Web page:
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I'm looking for web designers, and would like to provide them RW access to certain frontend files only (html, erb files etc). I do not want them to have access to the core of my application on GitHub. Is there a way to do this?

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up vote 4 down vote accepted

Since those frontend files are directly related to your core app, the submodule solution (isolating those files in submodules) would be too cumbersome.

A possible solution, if you don't want them to see at all your files in the core section, would be to setup a second private independent repo, initialized with only your frontend files.
There would be no direct link between the two repos, but at least:

  • your developers could push modifications to that second repo
  • you could regularly extract as patches any evolutions and apply those to your local repo (before pushing them to your first private repo)
  • or you could extract as patches your own evolutions made on those same files by you, and apply them to the second repo.

If you don't mind them to see the core files, but only want to prevent any modifications in the core app, then Mark Longair's answer is your solution.

Note: Mark reminds me in the comments below that a Git repo can have multiple roots (multiple commits with no parent).

That means, instead of communicating through mails and patches, you actually can import directly the master branch of the second repo directly in your first private repo, as an independent branch (a branch with no common history with your current base code).

From there, you can cherry-pick the commits you want to apply to your own code, or you can cherry-pick your own evolution to that independent branch, before pushing it back to the second repo (the one for the developers to work on).

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Surely you don't need to extract them as patches, though - if the paths to the frontend files are the same in the cut-down frontend repo and the main repository, the developer could git fetch frontend-only and git cherry-pick or git rebase the changes in. For pushing back to frontend he'd need to be careful to make those changes only a branch that's based on frontend-only, but it's probably easier than managing patches. – Mark Longair Feb 25 '11 at 7:28
@Mark: But the two repos have no history in common. You mean I could fetch from an unrelated repo in my repo, creating a second root in my local repo, from which I can cherry-pick what I need to my local branches? – VonC Feb 25 '11 at 7:35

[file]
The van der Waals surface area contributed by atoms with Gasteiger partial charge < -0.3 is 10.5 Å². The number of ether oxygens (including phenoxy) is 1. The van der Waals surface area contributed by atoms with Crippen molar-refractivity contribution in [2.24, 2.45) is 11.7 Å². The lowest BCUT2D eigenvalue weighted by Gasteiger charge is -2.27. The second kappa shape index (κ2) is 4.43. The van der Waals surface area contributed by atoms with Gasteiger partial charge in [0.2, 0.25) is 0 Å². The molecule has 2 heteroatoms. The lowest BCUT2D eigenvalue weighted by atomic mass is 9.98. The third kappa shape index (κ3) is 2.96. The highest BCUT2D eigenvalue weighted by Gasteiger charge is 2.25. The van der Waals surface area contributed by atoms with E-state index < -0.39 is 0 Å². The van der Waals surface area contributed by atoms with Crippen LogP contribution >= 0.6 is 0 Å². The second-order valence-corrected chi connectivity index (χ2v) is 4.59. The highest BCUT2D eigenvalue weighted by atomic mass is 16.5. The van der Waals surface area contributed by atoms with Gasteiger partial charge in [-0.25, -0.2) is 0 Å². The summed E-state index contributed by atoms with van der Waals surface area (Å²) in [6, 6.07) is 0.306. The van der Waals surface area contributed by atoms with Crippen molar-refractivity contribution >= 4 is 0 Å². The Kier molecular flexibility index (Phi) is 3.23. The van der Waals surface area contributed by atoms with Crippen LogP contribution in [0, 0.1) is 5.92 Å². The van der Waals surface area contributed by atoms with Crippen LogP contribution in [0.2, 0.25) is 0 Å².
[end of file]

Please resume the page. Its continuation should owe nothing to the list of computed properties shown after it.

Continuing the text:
@VonC: yes, exactly - it doesn't really matter if there's no history in common if you're just doing git cherry-pick (or a carefully chosen git rebase command)... – Mark Longair Feb 25 '11 at 7:39
@Mark: so that would work also for publishing local evolution to frontend files to the second repo, then? No need for patches, that particular branch could be pushed directly to the second repo. – VonC Feb 25 '11 at 7:43
@bvi: since your repo in on GitHub, there isn't much you can do in tern of access rights. Should your repo have been on a server you could manage, then a gitolite ssh-based layer might have been possible in order to manage r/w push rights, but even then, that would have involved cloning the full repo history (and having access at least read access to everything) by the developers. Which wasn't what you wanted. A new independent repo is a much more secure solution. With direct pull/push by you in/from your repo, it is even convenient. – VonC Feb 25 '11 at 11:37

The simplest solution is probably to have your designers fork your repository on github. They just push their changes to their github repository and and click "Pull Request" when they want you to merge in their work. You could then have a small script that you run in your local copy that:

  1. Checks that you're on master (or whatever your main branch is)
  2. Runs git fetch web-designer-one
  3. Checks that git diff --name-only master web-designer-one/master only contains files that you allow that person to change
  4. If that's fine, runs git merge web-designer-one/master

(I was interpreting "has access to" to mean "allow them to change", but perhaps I misunderstand - if you don't want them to even be able to see the other files then VonC's answer is better.)

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A good solution for general repositories, but it seems from the quest that he doesn't want the designers to even have read access to the core app (as it's in a private repository). – Michelle Tilley Feb 25 '11 at 7:25
@Mark: funny, I made the inverse interpretation, and made a similar caveat section to my answer, referring to yours ;). I will wait for the OP to clarify his/her usecase before upvoting your answer ;) – VonC Feb 25 '11 at 7:25
Well, I appreciate the sentiment, but I didn't answer. ;) – Michelle Tilley Feb 25 '11 at 7:53
@VonC - I would prefer that the designers not have even read access to the meat of my application; only to the relevant frontend files that they would need to modify, nothing moer. – oxo Feb 25 '11 at 9:56
@bvi: then the double repos approach I propose in my answer should suit you. – VonC Feb 25 '11 at 9:58

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